The gender pay gap made headlines this month, with the U.S. Census Bureau reporting that women working full-time now make 79 cents for every dollar men make, up from 78 cents in 2013. While some celebrated that tiny step forward, the earnings gap isn’t the only factor hurting women’s bank accounts: There’s also the reality that women must use those wages to cover certain big expenses that men manage to avoid.
Are you familiar with the woman tax? You won’t find it on any IRS form, but a number studies suggest that it costs more to be a woman. Like most things relating to taxes, trying to sift through exactly what it entails is tricky. So, we decided to take a stab at pulling together the major components.
Let’s start with the clear-cut cases of female price-gouging: when women pay more for a product or service than men do.
A 2011 study at the University of Central Florida found that women tend to pay more for haircuts, dry cleaning and even deodorant. Of 100 salons surveyed, women paid an average of $35.02 for a basic haircut and men paid $22.78. Even though researchers asked for identical styles, the unisex salons defended their price differences, saying that women’s cuts ‘”take longer,” “are more fussy,” “are more difficult” and that women “expect more.”
With dry cleaning, the biggest discrepancy was found for shirts. A woman’s top averaged $3.95 and a man’s $2.06. (This is for a basic shirt, not including additional costs for special fabrics or embellishments like pleats.) When it comes to fighting body odor, it seemed that men and women were on equal footing—until the researchers discovered that women’s deodorants tended to have fewer ounces, yet cost an average of 30 cents more per ounce than products aimed at men.
Research released by the National Women’s Law Center in 2012 showed that women paid $1 billion more than men do for the same health insurance benefits. The group found that plans charged from 20% to up to 50% more for the same coverage for a 40-year-old woman vs. a 40-year-old man.
A 2007 study by the Consumer Federation of America found that women were 32% more likely to carry mortgages with high interest rates than men with similar incomes. But experts disagree as to whether this is a sign of discriminatory lending practices. In one of the few instances where women are blamed for not shopping enough, researchers suggest women are more likely to take a recommendation, than to shop for the best rate.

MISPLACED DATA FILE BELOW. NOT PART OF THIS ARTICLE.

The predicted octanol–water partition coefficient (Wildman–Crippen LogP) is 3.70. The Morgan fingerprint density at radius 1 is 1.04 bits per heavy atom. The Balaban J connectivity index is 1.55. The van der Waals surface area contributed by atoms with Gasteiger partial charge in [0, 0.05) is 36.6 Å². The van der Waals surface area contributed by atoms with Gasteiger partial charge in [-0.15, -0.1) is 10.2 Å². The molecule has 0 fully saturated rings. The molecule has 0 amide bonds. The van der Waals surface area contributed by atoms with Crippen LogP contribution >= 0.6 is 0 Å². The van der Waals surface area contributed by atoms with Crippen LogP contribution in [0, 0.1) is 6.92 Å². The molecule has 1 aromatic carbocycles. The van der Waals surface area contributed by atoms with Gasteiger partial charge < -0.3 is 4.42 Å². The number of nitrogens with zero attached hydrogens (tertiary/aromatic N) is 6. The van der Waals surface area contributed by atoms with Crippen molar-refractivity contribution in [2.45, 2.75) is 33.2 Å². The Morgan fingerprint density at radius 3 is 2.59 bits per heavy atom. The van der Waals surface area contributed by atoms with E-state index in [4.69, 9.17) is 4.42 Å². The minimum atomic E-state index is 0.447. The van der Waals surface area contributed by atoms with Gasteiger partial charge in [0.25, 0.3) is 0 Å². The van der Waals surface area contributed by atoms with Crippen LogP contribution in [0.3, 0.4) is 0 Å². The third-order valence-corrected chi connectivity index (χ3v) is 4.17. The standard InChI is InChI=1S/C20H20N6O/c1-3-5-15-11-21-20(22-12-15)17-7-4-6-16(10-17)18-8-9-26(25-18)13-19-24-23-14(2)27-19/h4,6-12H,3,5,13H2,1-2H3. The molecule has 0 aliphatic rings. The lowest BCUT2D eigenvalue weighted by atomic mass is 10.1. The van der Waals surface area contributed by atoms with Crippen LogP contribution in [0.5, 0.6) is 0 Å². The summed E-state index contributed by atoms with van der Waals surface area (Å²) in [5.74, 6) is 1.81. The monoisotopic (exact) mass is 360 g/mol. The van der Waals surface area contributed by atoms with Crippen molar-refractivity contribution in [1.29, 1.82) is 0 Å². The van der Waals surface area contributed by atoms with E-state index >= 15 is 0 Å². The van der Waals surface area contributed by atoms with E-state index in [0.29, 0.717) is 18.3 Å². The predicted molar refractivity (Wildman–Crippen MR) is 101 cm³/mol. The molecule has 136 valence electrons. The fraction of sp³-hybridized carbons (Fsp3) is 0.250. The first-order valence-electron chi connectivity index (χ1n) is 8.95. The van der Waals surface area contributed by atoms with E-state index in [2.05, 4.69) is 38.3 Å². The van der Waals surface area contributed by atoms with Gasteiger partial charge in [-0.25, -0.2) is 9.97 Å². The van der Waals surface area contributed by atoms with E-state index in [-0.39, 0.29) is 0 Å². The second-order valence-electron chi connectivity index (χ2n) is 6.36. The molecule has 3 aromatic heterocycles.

The “woman tax” isn’t just about paying more for identical products and services. It also includes costs that disproportionately affect women. Not surprisingly, many of these costs center around children and caregiving.
The working mom wage gap
Many of the financial costs of parenthood tend to be borne by women. While nearly every woman is affected by the gender wage gap, the shortfall is largest for working moms, shooting up to 23% for those who work full time. While it’s hard to quantify exactly what causes this differential, Ariane Hegewisch, a study director at the Institute for Women’s Policy Research, says the cost of childcare and lack of support for paid maternity and paternity leave could be considered a tax on women, who tend to be primary caregivers and often miss work when they have to care for children.
According to the White House, the average the cost of full-time care for an infant at a child care center was $10,000 per year in 2013. Facing child care costs that eat up the majority of their after-tax paycheck, some women decide to leave the workforce. While this may make short-term sense for a family’s budget, taking extended time out of work has been shown to have a longterm impact on a woman’s earning potential, as well as her future social security benefits and retirement plans. A lack of emergency day care options can also impact a woman’s paycheck, forcing her to take unexpected (and sometimes unpaid) time off.
In spite of recent polices announced by companies like Netflix and Microsoft, paid parental leave is still a luxury (only 12% of US companies offer it, with most providing maternity leave rather than paternity leave.) This means the majority of working mothers have to take unpaid maternity leave, which obviously impacts their annual earnings.
While this is all pretty depressing, there are some hopeful developments. The Affordable Care act made gender rating illegal for health insurance. Federal laws have been introduced to address paid family leave and the “schedules that work” act. And, while they’re difficult to enforce, several states and cities (including California, New York City and Miami) have outlawed the practice of charging different prices for equal services. Hopefully, these changes will ultimately allow women to keep more of their 79 cents per dollar.
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This article has been corrected. A previous version misidentified the University of Central Florida study as coming from the University of Florida.